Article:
The Proposed Discourse in the WTO on the MSMEs Environment: A Case of South Africa
In an effort to unpack the discourse of the World trade Organisation (WTO) on Micro, Small and Medium Enterprises (MSMEs), this paper provides a background on Small and Medium Enterprises (SMEs) business development policies in South Africa. An archival content analysis is used to examine if the WTO can push a narrative on MSMEs development. The paper discovers that the Marrakesh Agreement, which established the WTO, neither gives the institution a mandate nor a deliberative function to determine the trajectory of MSMEs. Countries often struggle to define the strata of MSMEs in general, hence it should be expected that a discussion on MSMEs cannot be a blanket discussion that may provide broad solutions and strategies for all members at all levels of development.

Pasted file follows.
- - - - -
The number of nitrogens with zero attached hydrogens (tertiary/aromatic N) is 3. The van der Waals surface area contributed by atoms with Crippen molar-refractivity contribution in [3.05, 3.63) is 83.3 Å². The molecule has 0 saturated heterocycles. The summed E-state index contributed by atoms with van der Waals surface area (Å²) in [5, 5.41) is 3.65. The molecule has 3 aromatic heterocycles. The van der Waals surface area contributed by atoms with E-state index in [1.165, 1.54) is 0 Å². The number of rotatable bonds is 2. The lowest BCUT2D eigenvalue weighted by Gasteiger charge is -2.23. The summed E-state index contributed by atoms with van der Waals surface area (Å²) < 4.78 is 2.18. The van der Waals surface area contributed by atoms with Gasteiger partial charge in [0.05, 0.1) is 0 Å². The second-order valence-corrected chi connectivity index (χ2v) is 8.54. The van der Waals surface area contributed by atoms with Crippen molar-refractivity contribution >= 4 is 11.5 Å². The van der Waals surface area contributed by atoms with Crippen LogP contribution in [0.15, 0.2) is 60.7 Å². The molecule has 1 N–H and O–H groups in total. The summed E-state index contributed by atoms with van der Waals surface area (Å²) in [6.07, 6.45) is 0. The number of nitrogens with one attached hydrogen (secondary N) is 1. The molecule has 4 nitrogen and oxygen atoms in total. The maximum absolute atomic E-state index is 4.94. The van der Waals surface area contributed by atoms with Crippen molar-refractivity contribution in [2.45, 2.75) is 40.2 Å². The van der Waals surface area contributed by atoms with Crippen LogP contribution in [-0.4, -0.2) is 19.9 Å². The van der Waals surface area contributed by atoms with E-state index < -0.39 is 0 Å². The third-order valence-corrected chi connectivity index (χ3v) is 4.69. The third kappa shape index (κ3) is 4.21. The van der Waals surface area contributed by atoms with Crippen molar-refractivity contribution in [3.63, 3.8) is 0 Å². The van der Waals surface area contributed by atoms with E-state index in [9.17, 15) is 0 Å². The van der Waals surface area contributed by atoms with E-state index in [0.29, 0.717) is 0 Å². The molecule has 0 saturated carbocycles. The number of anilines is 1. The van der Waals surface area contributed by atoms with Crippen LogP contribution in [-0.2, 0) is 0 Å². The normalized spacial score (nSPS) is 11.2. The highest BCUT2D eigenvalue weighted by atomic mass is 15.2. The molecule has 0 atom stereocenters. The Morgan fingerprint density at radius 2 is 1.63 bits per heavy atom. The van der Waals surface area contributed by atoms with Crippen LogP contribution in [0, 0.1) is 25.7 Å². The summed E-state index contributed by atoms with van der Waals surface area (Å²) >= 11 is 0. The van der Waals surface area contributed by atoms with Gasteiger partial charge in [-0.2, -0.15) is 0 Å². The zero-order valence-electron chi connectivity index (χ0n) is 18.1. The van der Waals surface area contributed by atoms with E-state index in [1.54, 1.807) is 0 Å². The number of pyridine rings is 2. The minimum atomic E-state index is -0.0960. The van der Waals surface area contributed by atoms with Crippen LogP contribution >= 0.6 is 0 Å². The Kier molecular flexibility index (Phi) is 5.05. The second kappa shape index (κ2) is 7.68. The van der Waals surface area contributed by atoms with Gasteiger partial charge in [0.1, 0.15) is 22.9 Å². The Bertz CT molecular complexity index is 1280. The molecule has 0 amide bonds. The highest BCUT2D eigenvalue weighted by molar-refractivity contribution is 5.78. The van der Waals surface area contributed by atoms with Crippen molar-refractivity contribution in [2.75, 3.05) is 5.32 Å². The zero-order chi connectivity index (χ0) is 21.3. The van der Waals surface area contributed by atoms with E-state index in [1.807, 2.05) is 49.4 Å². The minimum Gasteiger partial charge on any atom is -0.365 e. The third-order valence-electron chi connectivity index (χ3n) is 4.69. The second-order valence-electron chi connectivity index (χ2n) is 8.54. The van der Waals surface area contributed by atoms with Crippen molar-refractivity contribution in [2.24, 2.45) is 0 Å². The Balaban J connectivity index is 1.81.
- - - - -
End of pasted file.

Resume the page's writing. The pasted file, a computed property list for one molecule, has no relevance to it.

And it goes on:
The paper finds that this is mostly due to country specific challenges, which vary according to historical economic engagements – since the legacy of MSMEs is embedded in their historical disparities. Therefore, solutions crafted at a global or multilateral level may not be suitable for specific MSMEs’ challenges experienced in developing countries. The WTO cannot respond adequately to these challenges through its mandate and its rule-making functions.
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